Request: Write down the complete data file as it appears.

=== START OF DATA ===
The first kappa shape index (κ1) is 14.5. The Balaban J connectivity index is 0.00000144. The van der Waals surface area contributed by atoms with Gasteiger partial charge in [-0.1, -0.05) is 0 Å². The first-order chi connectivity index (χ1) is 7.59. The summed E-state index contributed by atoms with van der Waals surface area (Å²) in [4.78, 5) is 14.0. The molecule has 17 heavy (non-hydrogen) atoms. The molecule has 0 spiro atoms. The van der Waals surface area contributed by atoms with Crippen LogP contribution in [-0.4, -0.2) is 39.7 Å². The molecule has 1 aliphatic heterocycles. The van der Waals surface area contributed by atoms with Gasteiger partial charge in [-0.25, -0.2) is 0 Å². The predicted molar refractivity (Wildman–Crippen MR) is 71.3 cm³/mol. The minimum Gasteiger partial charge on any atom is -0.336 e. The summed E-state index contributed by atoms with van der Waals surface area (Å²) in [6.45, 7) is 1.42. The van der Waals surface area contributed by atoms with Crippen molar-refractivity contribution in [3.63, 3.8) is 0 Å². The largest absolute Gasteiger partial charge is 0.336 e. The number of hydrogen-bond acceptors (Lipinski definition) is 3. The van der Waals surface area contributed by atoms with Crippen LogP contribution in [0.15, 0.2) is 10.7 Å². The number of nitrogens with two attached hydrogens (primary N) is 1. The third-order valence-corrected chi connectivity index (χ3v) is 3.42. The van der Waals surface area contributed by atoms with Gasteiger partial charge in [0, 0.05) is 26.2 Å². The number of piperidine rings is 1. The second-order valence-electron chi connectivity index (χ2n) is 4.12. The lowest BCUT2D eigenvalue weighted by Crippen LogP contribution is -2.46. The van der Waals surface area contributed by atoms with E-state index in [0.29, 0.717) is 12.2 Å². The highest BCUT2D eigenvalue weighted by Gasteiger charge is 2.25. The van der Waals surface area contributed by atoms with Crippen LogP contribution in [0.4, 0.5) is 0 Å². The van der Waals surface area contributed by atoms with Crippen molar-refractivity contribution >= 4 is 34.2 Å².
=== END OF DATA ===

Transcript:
The first kappa shape index (κ1) is 14.5. The Balaban J connectivity index is 0.00000144. The van der Waals surface area contributed by atoms with Gasteiger partial charge in [-0.1, -0.05) is 0 Å². The first-order chi connectivity index (χ1) is 7.59. The summed E-state index contributed by atoms with van der Waals surface area (Å²) in [4.78, 5) is 14.0. The molecule has 17 heavy (non-hydrogen) atoms. The molecule has 0 spiro atoms. The van der Waals surface area contributed by atoms with Crippen LogP contribution in [-0.4, -0.2) is 39.7 Å². The molecule has 1 aliphatic heterocycles. The van der Waals surface area contributed by atoms with Gasteiger partial charge in [-0.25, -0.2) is 0 Å². The predicted molar refractivity (Wildman–Crippen MR) is 71.3 cm³/mol. The minimum Gasteiger partial charge on any atom is -0.336 e. The summed E-state index contributed by atoms with van der Waals surface area (Å²) in [6.45, 7) is 1.42. The van der Waals surface area contributed by atoms with Crippen molar-refractivity contribution in [3.63, 3.8) is 0 Å². The largest absolute Gasteiger partial charge is 0.336 e. The number of hydrogen-bond acceptors (Lipinski definition) is 3. The van der Waals surface area contributed by atoms with Crippen LogP contribution in [0.15, 0.2) is 10.7 Å². The number of nitrogens with two attached hydrogens (primary N) is 1. The third-order valence-corrected chi connectivity index (χ3v) is 3.42. The van der Waals surface area contributed by atoms with Gasteiger partial charge in [0, 0.05) is 26.2 Å². The number of piperidine rings is 1. The second-order valence-electron chi connectivity index (χ2n) is 4.12. The lowest BCUT2D eigenvalue weighted by Crippen LogP contribution is -2.46. The van der Waals surface area contributed by atoms with E-state index in [0.29, 0.717) is 12.2 Å². The highest BCUT2D eigenvalue weighted by Gasteiger charge is 2.25. The van der Waals surface area contributed by atoms with Crippen LogP contribution in [0.4, 0.5) is 0 Å². The van der Waals surface area contributed by atoms with Crippen molar-refractivity contribution >= 4 is 34.2 Å².